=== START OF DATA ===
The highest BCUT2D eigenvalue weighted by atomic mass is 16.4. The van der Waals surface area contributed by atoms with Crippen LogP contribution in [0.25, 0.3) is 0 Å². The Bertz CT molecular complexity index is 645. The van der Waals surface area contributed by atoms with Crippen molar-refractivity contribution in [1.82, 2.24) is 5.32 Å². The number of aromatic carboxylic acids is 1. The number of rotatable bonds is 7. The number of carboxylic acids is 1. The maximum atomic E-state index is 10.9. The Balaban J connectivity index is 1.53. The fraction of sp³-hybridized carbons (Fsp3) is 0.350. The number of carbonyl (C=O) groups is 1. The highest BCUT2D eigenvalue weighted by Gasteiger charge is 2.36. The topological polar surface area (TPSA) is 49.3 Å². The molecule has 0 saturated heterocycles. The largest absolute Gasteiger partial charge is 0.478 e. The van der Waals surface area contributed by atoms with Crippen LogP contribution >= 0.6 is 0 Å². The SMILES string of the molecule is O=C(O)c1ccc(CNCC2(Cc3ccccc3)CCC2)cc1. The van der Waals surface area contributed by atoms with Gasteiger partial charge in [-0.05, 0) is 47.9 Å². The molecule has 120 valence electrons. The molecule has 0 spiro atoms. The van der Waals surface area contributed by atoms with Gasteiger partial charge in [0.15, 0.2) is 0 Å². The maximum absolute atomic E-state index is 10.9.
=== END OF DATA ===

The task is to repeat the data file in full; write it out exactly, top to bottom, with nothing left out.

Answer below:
The highest BCUT2D eigenvalue weighted by atomic mass is 16.4. The van der Waals surface area contributed by atoms with Crippen LogP contribution in [0.25, 0.3) is 0 Å². The Bertz CT molecular complexity index is 645. The van der Waals surface area contributed by atoms with Crippen molar-refractivity contribution in [1.82, 2.24) is 5.32 Å². The number of aromatic carboxylic acids is 1. The number of rotatable bonds is 7. The number of carboxylic acids is 1. The maximum atomic E-state index is 10.9. The Balaban J connectivity index is 1.53. The fraction of sp³-hybridized carbons (Fsp3) is 0.350. The number of carbonyl (C=O) groups is 1. The highest BCUT2D eigenvalue weighted by Gasteiger charge is 2.36. The topological polar surface area (TPSA) is 49.3 Å². The molecule has 0 saturated heterocycles. The largest absolute Gasteiger partial charge is 0.478 e. The van der Waals surface area contributed by atoms with Crippen LogP contribution >= 0.6 is 0 Å². The SMILES string of the molecule is O=C(O)c1ccc(CNCC2(Cc3ccccc3)CCC2)cc1. The van der Waals surface area contributed by atoms with Gasteiger partial charge in [-0.05, 0) is 47.9 Å². The molecule has 120 valence electrons. The molecule has 0 spiro atoms. The van der Waals surface area contributed by atoms with Gasteiger partial charge in [0.15, 0.2) is 0 Å². The maximum absolute atomic E-state index is 10.9.